. . . Going to the New York State Pavilion of the World's Fail is not an appealing idea any time, and it was the last place I wanted to be Friday night - even if the Grateful Dead were there... I was down. Only because I had heedlessly committed myself, I went to a midtown office building and climbed onto a school bus hired by the press agent, alone and unable to bring myself to talk even to people I knew. Flushing Meadow Park, I hear, is a nice place for bike riding and sundry Sunday occupations, but to me it's an unmarked maze designed to trap people into death by overexposure to Queens. Directions for drivers just aren't there. Even the bus driver got lost. But when he finally got us to the Pavilion, it was revelation city...
The ad had called the Pavilion a ballroom, but that sounds like Roseland. It is open space, open all around to the sky and roofed finally three or four storeys high, if there were storeys which there aren't, vast and open all around you for skipping and dancing, which was actually happening. You can walk up to the bandstand close enough to touch a leg of whoever it is you want to touch on the leg on stage. No goddam revolving stage, no goddam lightshow, and no seats anywhere. When you get wiped out from skipping and dancing you can give in to the charcoal hamburger smell, luscious, which nags at you all evening because they've been shrewd enough to put the grills upwind, up on the balcony in the prevailing southwest wind. You walk away from the stage without the desperate feeling that the music is going to - whoopsh - stop and disappear without your constant attention. It'll be there when you get back, in fact it follows you to the balcony and to a picnic table where you can sit down with your food or without it overlooking the flow. When you go back down you can plant your ass on the mosaic New York State on the floor, if you must, but it's just about impossible when the Grateful Dead are playing.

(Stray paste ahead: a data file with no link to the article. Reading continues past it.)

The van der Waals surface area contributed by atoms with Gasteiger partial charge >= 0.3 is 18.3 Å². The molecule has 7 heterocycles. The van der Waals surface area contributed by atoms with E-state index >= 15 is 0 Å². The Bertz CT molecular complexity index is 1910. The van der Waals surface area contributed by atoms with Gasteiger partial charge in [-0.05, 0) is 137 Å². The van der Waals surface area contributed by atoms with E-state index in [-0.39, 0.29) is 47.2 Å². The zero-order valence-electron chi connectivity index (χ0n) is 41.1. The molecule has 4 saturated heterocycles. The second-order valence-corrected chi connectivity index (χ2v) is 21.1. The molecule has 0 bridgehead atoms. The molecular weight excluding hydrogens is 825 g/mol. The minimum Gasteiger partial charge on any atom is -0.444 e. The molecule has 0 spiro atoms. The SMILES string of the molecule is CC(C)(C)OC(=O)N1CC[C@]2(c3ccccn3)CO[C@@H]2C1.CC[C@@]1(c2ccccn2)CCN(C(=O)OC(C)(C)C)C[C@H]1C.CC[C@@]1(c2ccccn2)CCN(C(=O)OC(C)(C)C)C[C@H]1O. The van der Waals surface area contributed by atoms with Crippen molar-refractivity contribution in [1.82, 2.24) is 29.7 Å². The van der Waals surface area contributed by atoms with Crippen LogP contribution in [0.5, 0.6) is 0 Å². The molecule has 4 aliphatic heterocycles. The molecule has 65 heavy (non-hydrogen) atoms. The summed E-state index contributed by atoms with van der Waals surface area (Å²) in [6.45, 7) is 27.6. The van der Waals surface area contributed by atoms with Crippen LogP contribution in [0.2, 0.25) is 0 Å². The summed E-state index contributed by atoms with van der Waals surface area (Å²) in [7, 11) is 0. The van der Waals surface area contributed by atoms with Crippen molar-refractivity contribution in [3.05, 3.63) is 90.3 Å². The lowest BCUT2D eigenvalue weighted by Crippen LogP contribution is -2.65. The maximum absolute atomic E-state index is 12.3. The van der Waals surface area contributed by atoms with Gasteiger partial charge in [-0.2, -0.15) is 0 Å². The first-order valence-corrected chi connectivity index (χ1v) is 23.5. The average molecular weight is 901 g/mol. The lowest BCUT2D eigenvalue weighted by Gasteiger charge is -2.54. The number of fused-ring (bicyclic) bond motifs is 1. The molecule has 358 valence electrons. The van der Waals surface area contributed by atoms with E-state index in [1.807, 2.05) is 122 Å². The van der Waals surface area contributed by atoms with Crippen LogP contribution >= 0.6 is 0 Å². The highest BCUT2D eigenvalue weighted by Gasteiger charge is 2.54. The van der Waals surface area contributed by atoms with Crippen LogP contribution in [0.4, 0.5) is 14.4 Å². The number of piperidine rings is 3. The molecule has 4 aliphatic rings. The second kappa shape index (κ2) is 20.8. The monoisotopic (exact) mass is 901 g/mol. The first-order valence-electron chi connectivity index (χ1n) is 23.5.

The Dead, as usual, took half of a marathon set to warm up, but once they did they were unapproachable, irreproachable, as usual better than ever before. Pigpen, happily, was out front toward the end, swinging and singing up a "Love Light" that galvanized band and audience alike. Pigpen is music, head to toe, and it's a gas to see him in the group again. He transforms them when he swings in. Jerry Garcia's pedal steel guitar is a joy. The sound he gets on it is unlike any other steel guitar, just as his electric is unlike any other. His acoustic encore was as loving as the old days of San Francisco were said to be. The Dead are still like that.
It was a night of flow, relaxed and together, music and people both. Booking for the rest of the summer is somewhat less inspired, but there are highlights to look forward to - this coming weekend, Chuck Berry himself and James Cotton; later on, Charlie Musselwhite, Buddy Miles, among others; and as a grand grand finale, Paul Butterfield and Muddy Waters on the same bill. The Pavilion is a bargain at $3. I'm told the subway is easier traveling than driving - express a few stops on the IRT Flushing line to Willet's Point (Shea Stadium), and a 15-minute walk or possibly a taxi ride. If I have any taxi adventures I'll tell you.
(by Annie Fisher, from the "Riffs" column in the Village Voice, 17 July 1969)
Two more 7/11/69 reviews:
See also Lucian Truscott's review of the 6/22/69 Central Park show, from the 6/26/69 Village Voice:
And Annie Fisher's review of the Dead's May '68 NYC shows, from the 5/16/68 Village Voice:
And Robert Christgau's account of their June/July '69 NYC shows, from the 7/27/69 New York Times: